The formation of biofilm was detected by using the previously described tissue culture plate method.[13] For this overnight growth of E. coli in Trypticase soya broth (TSB) was diluted with fresh TSB to 1:100 dilution. Individual wells of sterile tissue culture plates were filled with 200 µL of the diluted cultures including controls. Plates were incubated for 24 h at 37°C overnight. After incubation, the contents of the plates were removed by gentle tapping. Then the wells were washed four times with 0.2 µL of phosphate-buffered saline (pH 7.2) to remove planktonic cells. Wells were stained with crystal violet (0.1%). Excess stain was removed by washing with deionized water and plates were kept for drying. Optical density of the adherent bacteria was detected with the help of enzyme-linked immunosorbent assay (ELISA) reader at a wavelength of 570 nm.

Statistical analysis

The results of the study were statistically determined by using κ2 test. The significance of the difference was evaluated at P < 0.05.

  Results Top

Of 150 urine samples, 90 samples showed significant growth. Escherichia coli was isolated from 80 of 90 samples.

Antimicrobial susceptibility testing

Overall resistance pattern of all the E. coli isolates is shown in [Table 1]. Escherichia coli isolates showed higher resistance toward ampicillin (76.20%), cefuroxime (66.25%), amoxicillin-clavulanic acid (56.25%), ciprofloxacin (56.25%), ceftazidime (50%), cefoperazone (48.75%), cefotaxime (43.75%), and cotrimoxazole (40%). The strains were comparatively sensitive to gentamicin (95%), nitrofurantoin (98.75%), imipenem (98.75%), and piperacillin tazobactum (98.75%). For gentamicin, only four strains showed resistance, whereas only one strain showed resistance toward nitrofurantoin, imipenem, and pipracillin tazobactum.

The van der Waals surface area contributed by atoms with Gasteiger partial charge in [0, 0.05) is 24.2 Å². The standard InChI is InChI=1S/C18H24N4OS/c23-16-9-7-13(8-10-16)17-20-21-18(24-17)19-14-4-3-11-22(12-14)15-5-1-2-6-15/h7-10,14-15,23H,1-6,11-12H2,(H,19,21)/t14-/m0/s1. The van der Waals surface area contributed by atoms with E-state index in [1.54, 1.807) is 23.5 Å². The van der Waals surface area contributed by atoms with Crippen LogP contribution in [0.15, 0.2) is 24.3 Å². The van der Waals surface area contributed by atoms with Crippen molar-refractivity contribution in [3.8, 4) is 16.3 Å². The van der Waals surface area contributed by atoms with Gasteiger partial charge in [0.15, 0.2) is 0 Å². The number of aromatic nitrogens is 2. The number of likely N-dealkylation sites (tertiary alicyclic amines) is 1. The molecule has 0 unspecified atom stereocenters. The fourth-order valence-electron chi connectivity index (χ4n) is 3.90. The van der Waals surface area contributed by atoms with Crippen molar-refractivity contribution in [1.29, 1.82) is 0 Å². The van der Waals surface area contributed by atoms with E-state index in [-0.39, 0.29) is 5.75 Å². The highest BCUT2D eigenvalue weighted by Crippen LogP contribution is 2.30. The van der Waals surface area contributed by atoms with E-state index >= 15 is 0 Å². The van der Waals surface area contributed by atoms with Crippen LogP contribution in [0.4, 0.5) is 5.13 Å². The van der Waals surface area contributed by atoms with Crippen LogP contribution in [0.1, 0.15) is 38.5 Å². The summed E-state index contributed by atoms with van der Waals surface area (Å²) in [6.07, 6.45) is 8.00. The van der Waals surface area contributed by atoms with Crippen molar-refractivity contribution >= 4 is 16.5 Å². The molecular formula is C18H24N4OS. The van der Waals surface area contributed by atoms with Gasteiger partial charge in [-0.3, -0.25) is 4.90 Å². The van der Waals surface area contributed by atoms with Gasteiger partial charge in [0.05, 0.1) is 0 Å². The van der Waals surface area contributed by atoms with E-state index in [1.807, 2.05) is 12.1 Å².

Table 1: Resistance pattern of Escherichia coli isolates

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Biofilm formation

Of all the E. coli isolates which were subjected to biofilm production, 35% (28) strains turned out to be biofilm former by tissue culture plate method of biofilm detection.

Biofilm formation and antibiotic resistance

[Figure 1] shows the resistance pattern of biofilm producer and nonproducer UPEC. Among biofilm former UPEC 86% strains showed resistance toward ampicillin as compared to nonbiofilm producers (71%). Similarly, biofilm producer strains showed higher resistance toward cefuroxime (82%), amoxicillin-clavulanic acid (82%), ciprofloxacin (68%), ceftazidime (57%), cefoperzone (60%), cefotaxime (64%), and cotrimoxazole (57%) as compared to nonbiofilm producer strains of UPEC, cefuroxime (48%), amoxicillin-clavulanic acid (33%), ciprofloxacin (50%), ceftazidime (52%), cefoperzone (42%), cefotaxime (42%), and cotrimoxazole (42%), respectively. Only four isolates from biofilm producers showed resistance toward gentamicin and one only was resistant to nitrofurantoin, imipenem, and piperacillin tazobactum, whereas none from nonbiofilm producers was resistant to these antibiotics. The results of comparison of resistance pattern of biofilm producers and nonbiofilm producers using κ2 test were found to be statistically significant for ampicillin, cefuroxime, amoxicillin-clavulanic acid, ciprofloxacin, ceftazidime, cefoperzone, cefotaxime, and cotrimoxazole.
Figure 1: Resistance pattern of biofilm former vs. nonbiofilm former urinary pathogenic Escherichia coli (UPEC)

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  Discussion Top